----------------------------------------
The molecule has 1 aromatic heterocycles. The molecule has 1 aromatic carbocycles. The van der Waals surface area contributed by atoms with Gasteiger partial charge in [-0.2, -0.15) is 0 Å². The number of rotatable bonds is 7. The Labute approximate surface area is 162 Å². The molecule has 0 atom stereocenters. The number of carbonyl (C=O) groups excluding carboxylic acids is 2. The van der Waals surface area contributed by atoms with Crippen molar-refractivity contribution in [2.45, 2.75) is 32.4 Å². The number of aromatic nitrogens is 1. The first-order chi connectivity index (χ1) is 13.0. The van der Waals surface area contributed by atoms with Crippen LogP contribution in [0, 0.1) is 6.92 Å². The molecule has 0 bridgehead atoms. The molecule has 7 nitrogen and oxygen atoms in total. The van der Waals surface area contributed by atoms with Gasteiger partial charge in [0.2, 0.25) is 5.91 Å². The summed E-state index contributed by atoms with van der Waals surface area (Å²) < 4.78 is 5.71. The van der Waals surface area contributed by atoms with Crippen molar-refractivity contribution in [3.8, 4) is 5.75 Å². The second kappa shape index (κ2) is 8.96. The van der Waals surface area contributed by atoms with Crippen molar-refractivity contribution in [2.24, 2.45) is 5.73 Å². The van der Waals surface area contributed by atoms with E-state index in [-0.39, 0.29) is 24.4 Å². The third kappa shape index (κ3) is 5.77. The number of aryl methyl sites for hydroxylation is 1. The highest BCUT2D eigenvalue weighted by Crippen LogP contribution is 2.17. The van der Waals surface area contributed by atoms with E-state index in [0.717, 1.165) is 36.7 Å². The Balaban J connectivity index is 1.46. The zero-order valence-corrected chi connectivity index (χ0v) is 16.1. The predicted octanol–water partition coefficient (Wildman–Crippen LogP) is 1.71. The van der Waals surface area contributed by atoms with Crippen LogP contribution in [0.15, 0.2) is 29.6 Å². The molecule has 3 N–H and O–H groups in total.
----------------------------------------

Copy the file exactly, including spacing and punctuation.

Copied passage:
The molecule has 1 aromatic heterocycles. The molecule has 1 aromatic carbocycles. The van der Waals surface area contributed by atoms with Gasteiger partial charge in [-0.2, -0.15) is 0 Å². The number of rotatable bonds is 7. The Labute approximate surface area is 162 Å². The molecule has 0 atom stereocenters. The number of carbonyl (C=O) groups excluding carboxylic acids is 2. The van der Waals surface area contributed by atoms with Crippen molar-refractivity contribution in [2.45, 2.75) is 32.4 Å². The number of aromatic nitrogens is 1. The first-order chi connectivity index (χ1) is 13.0. The van der Waals surface area contributed by atoms with Crippen LogP contribution in [0, 0.1) is 6.92 Å². The molecule has 0 bridgehead atoms. The molecule has 7 nitrogen and oxygen atoms in total. The van der Waals surface area contributed by atoms with Gasteiger partial charge in [0.2, 0.25) is 5.91 Å². The summed E-state index contributed by atoms with van der Waals surface area (Å²) < 4.78 is 5.71. The van der Waals surface area contributed by atoms with Crippen molar-refractivity contribution in [3.8, 4) is 5.75 Å². The second kappa shape index (κ2) is 8.96. The van der Waals surface area contributed by atoms with Crippen molar-refractivity contribution in [2.24, 2.45) is 5.73 Å². The van der Waals surface area contributed by atoms with E-state index in [-0.39, 0.29) is 24.4 Å². The third kappa shape index (κ3) is 5.77. The number of aryl methyl sites for hydroxylation is 1. The highest BCUT2D eigenvalue weighted by Crippen LogP contribution is 2.17. The van der Waals surface area contributed by atoms with E-state index in [0.717, 1.165) is 36.7 Å². The Balaban J connectivity index is 1.46. The zero-order valence-corrected chi connectivity index (χ0v) is 16.1. The predicted octanol–water partition coefficient (Wildman–Crippen LogP) is 1.71. The van der Waals surface area contributed by atoms with Crippen LogP contribution in [0.15, 0.2) is 29.6 Å². The molecule has 3 N–H and O–H groups in total.